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Daniel C. Hallin
Typologies are a central tool of comparative analysis in the social sciences. Typologies identify common patterns in the relationships among elements of media systems and wider social systems, and serve to generate research questions about why particular patterns occur in particular systems, why particular cases may deviate from common patterns, and what the consequences of these patterns may be. They are important for specifying the context within which particular processes operate, and therefore for identifying possible system-level causes, specifying the scope of applicability of theories, and assessing the validity of measurements across systems. Typologies of media systems date to the publication of Four Theories of the Press, which proposed a typology of authoritarian, libertarian, social responsibility and Soviet Communist media systems. Hallin and Mancini’s typology of media systems in Western Europe and North America has influenced most recent work in comparative analysis of media systems. Hallin and Mancini proposed three models differentiated on the basis of four clusters of variables: the development of media markets; the degree and forms of political parallelism; journalistic professionalism; and the role of the state. Much recent research has been devoted to operationalizing these dimensions of comparison, and a number of revisions of Hallin and Mancini’s model and proposals for alternative approaches have been proposed. Researchers have also begun efforts to develop typologies including media systems outside of Western Europe and North America.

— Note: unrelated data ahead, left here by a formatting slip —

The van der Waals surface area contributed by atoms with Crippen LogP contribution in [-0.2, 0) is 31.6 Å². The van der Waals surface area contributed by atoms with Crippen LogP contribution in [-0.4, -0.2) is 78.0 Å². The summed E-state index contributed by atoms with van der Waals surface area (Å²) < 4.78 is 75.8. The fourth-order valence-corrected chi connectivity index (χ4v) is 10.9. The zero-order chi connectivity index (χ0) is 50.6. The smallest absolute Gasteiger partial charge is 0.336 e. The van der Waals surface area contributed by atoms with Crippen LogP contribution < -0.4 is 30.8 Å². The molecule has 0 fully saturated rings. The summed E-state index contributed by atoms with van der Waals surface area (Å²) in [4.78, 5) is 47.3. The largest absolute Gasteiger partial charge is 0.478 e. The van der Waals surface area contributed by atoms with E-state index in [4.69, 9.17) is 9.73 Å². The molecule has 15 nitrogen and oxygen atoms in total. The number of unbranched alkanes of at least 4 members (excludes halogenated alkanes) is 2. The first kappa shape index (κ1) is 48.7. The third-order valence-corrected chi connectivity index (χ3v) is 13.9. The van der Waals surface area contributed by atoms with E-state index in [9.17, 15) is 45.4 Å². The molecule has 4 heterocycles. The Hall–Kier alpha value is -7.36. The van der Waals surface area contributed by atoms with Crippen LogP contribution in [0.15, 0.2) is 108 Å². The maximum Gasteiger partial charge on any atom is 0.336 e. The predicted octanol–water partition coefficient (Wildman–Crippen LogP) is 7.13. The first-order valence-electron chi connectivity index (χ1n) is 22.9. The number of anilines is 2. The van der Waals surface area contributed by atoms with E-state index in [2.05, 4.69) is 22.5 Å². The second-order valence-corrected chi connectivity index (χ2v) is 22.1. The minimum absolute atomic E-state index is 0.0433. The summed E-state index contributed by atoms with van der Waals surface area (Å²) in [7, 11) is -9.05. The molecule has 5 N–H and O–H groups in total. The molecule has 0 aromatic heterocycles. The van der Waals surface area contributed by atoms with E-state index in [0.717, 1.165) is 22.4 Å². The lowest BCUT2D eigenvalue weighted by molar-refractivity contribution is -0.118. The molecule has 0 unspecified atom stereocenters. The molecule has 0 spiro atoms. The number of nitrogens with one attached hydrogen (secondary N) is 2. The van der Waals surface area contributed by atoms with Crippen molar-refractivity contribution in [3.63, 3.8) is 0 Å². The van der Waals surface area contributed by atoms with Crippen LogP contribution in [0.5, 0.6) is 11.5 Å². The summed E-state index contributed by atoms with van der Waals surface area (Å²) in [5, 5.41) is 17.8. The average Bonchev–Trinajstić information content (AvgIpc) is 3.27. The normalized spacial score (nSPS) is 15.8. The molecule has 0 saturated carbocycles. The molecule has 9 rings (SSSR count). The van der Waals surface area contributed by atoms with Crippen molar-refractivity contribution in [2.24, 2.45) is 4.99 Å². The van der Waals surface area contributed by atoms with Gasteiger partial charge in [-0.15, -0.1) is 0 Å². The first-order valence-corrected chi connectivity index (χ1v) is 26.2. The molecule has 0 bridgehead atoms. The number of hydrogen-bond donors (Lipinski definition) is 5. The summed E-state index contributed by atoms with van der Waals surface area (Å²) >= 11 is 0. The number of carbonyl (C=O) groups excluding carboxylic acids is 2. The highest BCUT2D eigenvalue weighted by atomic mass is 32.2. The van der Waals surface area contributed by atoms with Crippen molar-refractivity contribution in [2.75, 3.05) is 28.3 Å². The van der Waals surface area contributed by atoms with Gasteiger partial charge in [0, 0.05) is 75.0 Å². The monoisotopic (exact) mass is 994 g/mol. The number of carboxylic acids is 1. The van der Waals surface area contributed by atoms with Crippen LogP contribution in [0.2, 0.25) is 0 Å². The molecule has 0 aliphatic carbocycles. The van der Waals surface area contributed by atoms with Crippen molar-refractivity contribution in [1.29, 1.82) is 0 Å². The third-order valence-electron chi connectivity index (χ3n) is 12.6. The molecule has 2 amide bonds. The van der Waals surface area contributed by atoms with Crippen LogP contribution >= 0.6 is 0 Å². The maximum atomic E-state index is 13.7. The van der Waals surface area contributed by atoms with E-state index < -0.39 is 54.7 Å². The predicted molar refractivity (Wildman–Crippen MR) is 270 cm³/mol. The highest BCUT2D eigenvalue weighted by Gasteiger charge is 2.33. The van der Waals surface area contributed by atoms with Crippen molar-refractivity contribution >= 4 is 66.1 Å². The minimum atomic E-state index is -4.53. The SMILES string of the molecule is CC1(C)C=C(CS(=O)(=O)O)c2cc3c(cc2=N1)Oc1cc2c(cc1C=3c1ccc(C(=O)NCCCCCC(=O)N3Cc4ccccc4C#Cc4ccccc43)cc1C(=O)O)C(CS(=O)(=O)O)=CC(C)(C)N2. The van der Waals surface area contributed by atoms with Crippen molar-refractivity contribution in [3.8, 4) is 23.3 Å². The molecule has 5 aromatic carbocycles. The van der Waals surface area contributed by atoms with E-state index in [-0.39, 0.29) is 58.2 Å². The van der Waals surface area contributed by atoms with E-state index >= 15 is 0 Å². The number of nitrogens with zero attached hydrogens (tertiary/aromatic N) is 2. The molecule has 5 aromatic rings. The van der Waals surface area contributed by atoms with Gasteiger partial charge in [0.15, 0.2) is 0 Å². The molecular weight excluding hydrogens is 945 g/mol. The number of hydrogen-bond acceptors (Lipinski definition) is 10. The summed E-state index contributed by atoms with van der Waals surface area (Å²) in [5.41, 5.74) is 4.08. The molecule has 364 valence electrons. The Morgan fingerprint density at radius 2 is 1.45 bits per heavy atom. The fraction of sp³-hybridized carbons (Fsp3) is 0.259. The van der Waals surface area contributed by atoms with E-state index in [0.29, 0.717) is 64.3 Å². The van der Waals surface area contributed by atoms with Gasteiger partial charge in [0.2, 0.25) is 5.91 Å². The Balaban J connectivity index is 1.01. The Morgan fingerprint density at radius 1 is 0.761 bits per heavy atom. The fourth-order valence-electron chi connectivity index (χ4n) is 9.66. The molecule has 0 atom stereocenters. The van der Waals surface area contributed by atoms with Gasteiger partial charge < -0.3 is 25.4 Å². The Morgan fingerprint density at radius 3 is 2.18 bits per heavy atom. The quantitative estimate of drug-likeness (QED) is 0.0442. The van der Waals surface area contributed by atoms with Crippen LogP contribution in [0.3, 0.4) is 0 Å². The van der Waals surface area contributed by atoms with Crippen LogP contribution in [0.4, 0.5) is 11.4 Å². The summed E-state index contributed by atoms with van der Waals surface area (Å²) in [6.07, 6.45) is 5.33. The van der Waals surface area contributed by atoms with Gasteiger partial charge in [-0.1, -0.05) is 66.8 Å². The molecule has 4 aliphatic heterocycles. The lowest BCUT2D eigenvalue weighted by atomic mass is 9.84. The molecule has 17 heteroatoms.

The past four decades have witnessed an explosion of research into ethnic conflict. The overarching question addressed in the voluminous and still growing literature is this: Under what cultural, social, economic, political, and international conditions is ethnic conflict or peace more likely? Limiting my survey to the onset of ethnic war, I divide the literature into four waves and critically examine its theoretical and empirical progress.
I contend that the field has indeed made impressive progress, both theoretically and empirically. Theoretically, the field has moved well beyond the unproductive debate of the three paradigms (i.e., primordialism, instrumentalism, and constructivism), and there is an emerging consensus that we need to draw valid elements from all three paradigms and beyond. In addition, neo-institutionalism has (re-)emerged as a major approach in the field. Empirically, powered by increasingly sophisticated methods and technologies such as the Geography Information System (GIS) and the availability of more and better datasets, inquiries into ethnic conflict have not only ventured into exciting new territories but also gained deeper and fine-grained knowledge into the causes of ethnic war.
I then highlight several recent studies that bring out impressive theoretical and empirical syntheses that may well portend better things to come.